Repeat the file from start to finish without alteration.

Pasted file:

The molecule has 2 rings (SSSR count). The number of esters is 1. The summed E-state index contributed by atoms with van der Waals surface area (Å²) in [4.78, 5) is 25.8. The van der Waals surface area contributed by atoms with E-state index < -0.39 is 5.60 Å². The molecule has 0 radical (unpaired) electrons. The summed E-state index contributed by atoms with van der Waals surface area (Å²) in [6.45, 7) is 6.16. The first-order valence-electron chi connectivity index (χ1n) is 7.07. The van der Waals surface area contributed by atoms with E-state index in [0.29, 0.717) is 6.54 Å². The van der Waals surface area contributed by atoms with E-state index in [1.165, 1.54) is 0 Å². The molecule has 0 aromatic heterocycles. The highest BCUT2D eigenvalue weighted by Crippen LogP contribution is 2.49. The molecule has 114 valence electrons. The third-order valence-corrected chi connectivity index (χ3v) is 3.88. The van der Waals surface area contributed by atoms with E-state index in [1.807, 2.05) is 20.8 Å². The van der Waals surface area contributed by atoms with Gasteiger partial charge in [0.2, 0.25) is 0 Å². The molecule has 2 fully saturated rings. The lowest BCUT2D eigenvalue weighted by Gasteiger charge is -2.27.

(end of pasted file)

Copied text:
The molecule has 2 rings (SSSR count). The number of esters is 1. The summed E-state index contributed by atoms with van der Waals surface area (Å²) in [4.78, 5) is 25.8. The van der Waals surface area contributed by atoms with E-state index < -0.39 is 5.60 Å². The molecule has 0 radical (unpaired) electrons. The summed E-state index contributed by atoms with van der Waals surface area (Å²) in [6.45, 7) is 6.16. The first-order valence-electron chi connectivity index (χ1n) is 7.07. The van der Waals surface area contributed by atoms with E-state index in [0.29, 0.717) is 6.54 Å². The van der Waals surface area contributed by atoms with E-state index in [1.165, 1.54) is 0 Å². The molecule has 0 aromatic heterocycles. The highest BCUT2D eigenvalue weighted by Crippen LogP contribution is 2.49. The molecule has 114 valence electrons. The third-order valence-corrected chi connectivity index (χ3v) is 3.88. The van der Waals surface area contributed by atoms with E-state index in [1.807, 2.05) is 20.8 Å². The van der Waals surface area contributed by atoms with Gasteiger partial charge in [0.2, 0.25) is 0 Å². The molecule has 2 fully saturated rings. The lowest BCUT2D eigenvalue weighted by Gasteiger charge is -2.27.